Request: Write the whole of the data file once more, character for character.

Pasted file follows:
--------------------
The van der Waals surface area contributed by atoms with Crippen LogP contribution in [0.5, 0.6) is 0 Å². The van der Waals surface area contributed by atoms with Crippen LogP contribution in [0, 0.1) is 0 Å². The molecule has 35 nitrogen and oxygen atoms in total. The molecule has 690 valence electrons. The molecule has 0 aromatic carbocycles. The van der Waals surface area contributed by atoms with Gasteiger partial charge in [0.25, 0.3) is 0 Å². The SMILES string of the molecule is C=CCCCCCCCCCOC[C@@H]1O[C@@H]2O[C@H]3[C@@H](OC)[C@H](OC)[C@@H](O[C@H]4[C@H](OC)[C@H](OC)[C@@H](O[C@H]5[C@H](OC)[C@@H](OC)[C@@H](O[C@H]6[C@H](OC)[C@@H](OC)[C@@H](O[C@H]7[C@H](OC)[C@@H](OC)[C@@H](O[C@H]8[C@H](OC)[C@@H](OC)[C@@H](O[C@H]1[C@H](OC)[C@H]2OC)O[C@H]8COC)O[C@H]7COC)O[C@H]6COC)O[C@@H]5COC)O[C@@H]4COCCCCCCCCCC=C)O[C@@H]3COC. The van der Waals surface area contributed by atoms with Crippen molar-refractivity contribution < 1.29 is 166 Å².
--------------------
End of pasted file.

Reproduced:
The van der Waals surface area contributed by atoms with Crippen LogP contribution in [0.5, 0.6) is 0 Å². The van der Waals surface area contributed by atoms with Crippen LogP contribution in [0, 0.1) is 0 Å². The molecule has 35 nitrogen and oxygen atoms in total. The molecule has 690 valence electrons. The molecule has 0 aromatic carbocycles. The van der Waals surface area contributed by atoms with Gasteiger partial charge in [0.25, 0.3) is 0 Å². The SMILES string of the molecule is C=CCCCCCCCCCOC[C@@H]1O[C@@H]2O[C@H]3[C@@H](OC)[C@H](OC)[C@@H](O[C@H]4[C@H](OC)[C@H](OC)[C@@H](O[C@H]5[C@H](OC)[C@@H](OC)[C@@H](O[C@H]6[C@H](OC)[C@@H](OC)[C@@H](O[C@H]7[C@H](OC)[C@@H](OC)[C@@H](O[C@H]8[C@H](OC)[C@@H](OC)[C@@H](O[C@H]1[C@H](OC)[C@H]2OC)O[C@H]8COC)O[C@H]7COC)O[C@H]6COC)O[C@@H]5COC)O[C@@H]4COCCCCCCCCCC=C)O[C@@H]3COC. The van der Waals surface area contributed by atoms with Crippen molar-refractivity contribution < 1.29 is 166 Å².